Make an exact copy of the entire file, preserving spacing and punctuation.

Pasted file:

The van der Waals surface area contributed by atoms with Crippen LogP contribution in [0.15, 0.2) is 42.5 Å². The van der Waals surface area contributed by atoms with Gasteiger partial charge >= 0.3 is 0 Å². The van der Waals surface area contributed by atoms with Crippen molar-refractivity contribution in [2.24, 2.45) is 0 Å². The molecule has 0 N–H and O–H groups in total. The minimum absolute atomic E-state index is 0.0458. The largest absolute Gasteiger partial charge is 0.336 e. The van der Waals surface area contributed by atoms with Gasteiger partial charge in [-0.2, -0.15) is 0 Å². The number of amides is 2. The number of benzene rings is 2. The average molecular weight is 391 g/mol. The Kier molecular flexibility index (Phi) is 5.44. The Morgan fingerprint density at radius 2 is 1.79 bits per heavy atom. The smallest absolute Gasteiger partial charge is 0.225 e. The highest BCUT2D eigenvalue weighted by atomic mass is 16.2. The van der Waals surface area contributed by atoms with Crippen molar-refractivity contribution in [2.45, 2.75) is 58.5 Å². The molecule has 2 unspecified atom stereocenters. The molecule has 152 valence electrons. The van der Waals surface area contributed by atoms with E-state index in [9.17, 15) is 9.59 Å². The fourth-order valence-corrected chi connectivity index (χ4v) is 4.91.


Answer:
The van der Waals surface area contributed by atoms with Crippen LogP contribution in [0.15, 0.2) is 42.5 Å². The van der Waals surface area contributed by atoms with Gasteiger partial charge >= 0.3 is 0 Å². The van der Waals surface area contributed by atoms with Crippen molar-refractivity contribution in [2.24, 2.45) is 0 Å². The molecule has 0 N–H and O–H groups in total. The minimum absolute atomic E-state index is 0.0458. The largest absolute Gasteiger partial charge is 0.336 e. The van der Waals surface area contributed by atoms with Gasteiger partial charge in [-0.2, -0.15) is 0 Å². The number of amides is 2. The number of benzene rings is 2. The average molecular weight is 391 g/mol. The Kier molecular flexibility index (Phi) is 5.44. The Morgan fingerprint density at radius 2 is 1.79 bits per heavy atom. The smallest absolute Gasteiger partial charge is 0.225 e. The highest BCUT2D eigenvalue weighted by atomic mass is 16.2. The van der Waals surface area contributed by atoms with Crippen molar-refractivity contribution in [2.45, 2.75) is 58.5 Å². The molecule has 2 unspecified atom stereocenters. The molecule has 152 valence electrons. The van der Waals surface area contributed by atoms with E-state index in [9.17, 15) is 9.59 Å². The fourth-order valence-corrected chi connectivity index (χ4v) is 4.91.